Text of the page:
As America's former anti-terrorism chief Richard Clarke records, when George Bush was reminded of the constraints of international law on the evening of September 11 2001, the president of the United States yelled: "I don't care what the international lawyers say, we are going to kick some ass."
Kicking ass, as it turns out, meant not just the invasion of Iraq but also Abu Ghraib, Guantánamo and, it now emerges, probably other secret prison facilities where people were held, and tortured, in a lawless limbo. Vice-president Cheney is reportedly fighting hard to exempt the CIA from a law, proposed by the conservative Republican and former prisoner of war John McCain, that would ban all American forces and agencies from using torture. At home, the USA Patriot Act allows routine invasions of privacy and curtailments of civil liberties that would never have passed before September 11. The words of America, the Beautiful - "Confirm thy soul in self-control/Thy liberty in law" -seem to have been forgotten in the "global war on terror"; or, as Bush put it, in kicking ass.
Unfortunately, this country, which was a beacon of liberty before the US was even invented - if you doubt this, read Voltaire's letters about his time in England, published in 1734 - has followed suit. After the entirely justified invasion of Afghanistan, we gave a patina of international legitimacy to the unjustified invasion of Iraq. There our own armed forces seem to have been reduced, in circumstances of extreme duress, to some practices of which we can hardly be proud. At home, we have seen successive tightenings of the anti-terrorism legislation - or, to put it another way, successive erosions of the Human Rights Act, and of other, older individual freedoms secured by common law, such as habeas corpus. This culminated in the proposal that terrorist suspects should be held for 90 days without charge. Legislation to outlaw the "glorification" of terrorism and a misguided attempt to protect Muslims by criminalising an ill-defined "incitement to religious hatred" both threaten free speech. And so we find ourselves in the surreal position of depending on unelected lords, and the Conservatives, for the defence of our liberties.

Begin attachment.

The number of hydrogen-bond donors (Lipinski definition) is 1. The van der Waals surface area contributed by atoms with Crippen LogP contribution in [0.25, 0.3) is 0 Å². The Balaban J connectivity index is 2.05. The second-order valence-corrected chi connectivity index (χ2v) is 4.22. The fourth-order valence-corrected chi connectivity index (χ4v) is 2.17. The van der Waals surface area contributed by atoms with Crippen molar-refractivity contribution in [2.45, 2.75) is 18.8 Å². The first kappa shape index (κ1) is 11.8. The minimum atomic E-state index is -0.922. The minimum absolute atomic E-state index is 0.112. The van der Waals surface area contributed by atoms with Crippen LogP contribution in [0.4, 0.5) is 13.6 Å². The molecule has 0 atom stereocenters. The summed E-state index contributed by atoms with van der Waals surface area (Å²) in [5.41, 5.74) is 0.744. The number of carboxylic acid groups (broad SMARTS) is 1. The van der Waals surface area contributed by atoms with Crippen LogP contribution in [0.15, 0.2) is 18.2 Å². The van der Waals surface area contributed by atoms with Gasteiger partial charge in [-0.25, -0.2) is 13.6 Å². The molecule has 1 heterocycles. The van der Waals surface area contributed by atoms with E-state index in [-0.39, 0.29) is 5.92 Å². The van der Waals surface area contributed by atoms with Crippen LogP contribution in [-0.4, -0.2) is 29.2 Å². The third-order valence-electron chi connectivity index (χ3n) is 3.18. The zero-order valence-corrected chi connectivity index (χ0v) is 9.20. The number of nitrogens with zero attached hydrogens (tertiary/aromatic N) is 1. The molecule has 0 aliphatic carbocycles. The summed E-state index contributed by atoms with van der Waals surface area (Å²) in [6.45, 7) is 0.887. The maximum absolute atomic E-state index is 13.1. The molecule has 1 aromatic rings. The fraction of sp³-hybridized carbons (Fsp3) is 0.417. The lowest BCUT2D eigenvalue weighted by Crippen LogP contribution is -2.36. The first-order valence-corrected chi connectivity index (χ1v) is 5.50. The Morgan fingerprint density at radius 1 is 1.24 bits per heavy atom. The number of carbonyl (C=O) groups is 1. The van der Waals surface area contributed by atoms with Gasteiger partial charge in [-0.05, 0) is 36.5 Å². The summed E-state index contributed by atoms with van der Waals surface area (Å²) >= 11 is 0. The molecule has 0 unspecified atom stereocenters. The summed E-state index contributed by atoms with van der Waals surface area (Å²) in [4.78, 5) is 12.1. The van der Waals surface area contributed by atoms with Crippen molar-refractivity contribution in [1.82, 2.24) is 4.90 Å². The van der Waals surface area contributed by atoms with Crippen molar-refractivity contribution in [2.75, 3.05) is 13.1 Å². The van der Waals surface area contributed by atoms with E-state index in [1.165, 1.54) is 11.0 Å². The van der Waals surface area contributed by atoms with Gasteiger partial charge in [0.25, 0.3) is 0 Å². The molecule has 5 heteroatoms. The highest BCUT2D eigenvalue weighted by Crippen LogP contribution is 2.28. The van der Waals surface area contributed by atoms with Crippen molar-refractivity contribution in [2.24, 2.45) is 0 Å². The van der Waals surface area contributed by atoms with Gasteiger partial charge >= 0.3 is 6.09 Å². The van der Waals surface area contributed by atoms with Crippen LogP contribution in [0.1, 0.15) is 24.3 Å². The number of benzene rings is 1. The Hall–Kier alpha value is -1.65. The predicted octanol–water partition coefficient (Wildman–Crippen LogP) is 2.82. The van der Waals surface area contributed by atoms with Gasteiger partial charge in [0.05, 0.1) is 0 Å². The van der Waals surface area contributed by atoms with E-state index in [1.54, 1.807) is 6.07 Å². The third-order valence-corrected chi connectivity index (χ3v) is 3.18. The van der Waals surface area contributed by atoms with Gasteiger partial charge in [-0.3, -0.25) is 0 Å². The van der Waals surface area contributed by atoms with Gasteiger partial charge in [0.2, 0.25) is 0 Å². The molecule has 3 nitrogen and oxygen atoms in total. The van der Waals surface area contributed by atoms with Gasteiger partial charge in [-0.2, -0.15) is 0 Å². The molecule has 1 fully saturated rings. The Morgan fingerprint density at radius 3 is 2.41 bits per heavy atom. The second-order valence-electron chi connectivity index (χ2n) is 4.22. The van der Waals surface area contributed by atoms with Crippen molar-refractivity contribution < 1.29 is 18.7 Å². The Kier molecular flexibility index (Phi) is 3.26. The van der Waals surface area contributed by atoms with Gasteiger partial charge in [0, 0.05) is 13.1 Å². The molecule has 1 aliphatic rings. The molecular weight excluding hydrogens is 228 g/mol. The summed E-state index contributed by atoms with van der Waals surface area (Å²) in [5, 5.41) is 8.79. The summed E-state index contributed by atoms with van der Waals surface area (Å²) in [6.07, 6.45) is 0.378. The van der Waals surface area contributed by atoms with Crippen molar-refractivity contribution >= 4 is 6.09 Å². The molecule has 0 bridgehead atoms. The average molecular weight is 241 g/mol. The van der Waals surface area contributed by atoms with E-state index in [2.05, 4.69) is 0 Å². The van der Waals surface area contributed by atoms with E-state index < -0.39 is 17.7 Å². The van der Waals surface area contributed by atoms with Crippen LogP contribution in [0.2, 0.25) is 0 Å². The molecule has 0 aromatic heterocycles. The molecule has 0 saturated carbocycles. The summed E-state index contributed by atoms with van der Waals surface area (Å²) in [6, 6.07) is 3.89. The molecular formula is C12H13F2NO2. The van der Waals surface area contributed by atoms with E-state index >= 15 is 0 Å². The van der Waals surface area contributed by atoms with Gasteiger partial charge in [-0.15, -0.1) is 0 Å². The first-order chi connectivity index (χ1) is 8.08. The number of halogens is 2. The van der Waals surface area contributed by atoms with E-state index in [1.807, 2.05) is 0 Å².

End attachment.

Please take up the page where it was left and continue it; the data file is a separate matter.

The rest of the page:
We can only hope that Bush's current plummet in popularity is terminal, and that we get a completely different type of leader -- a Republican or Democrat prepared to "rendezvous with reality", in Chris Patten's beautiful turn of phrase -- as the next US president.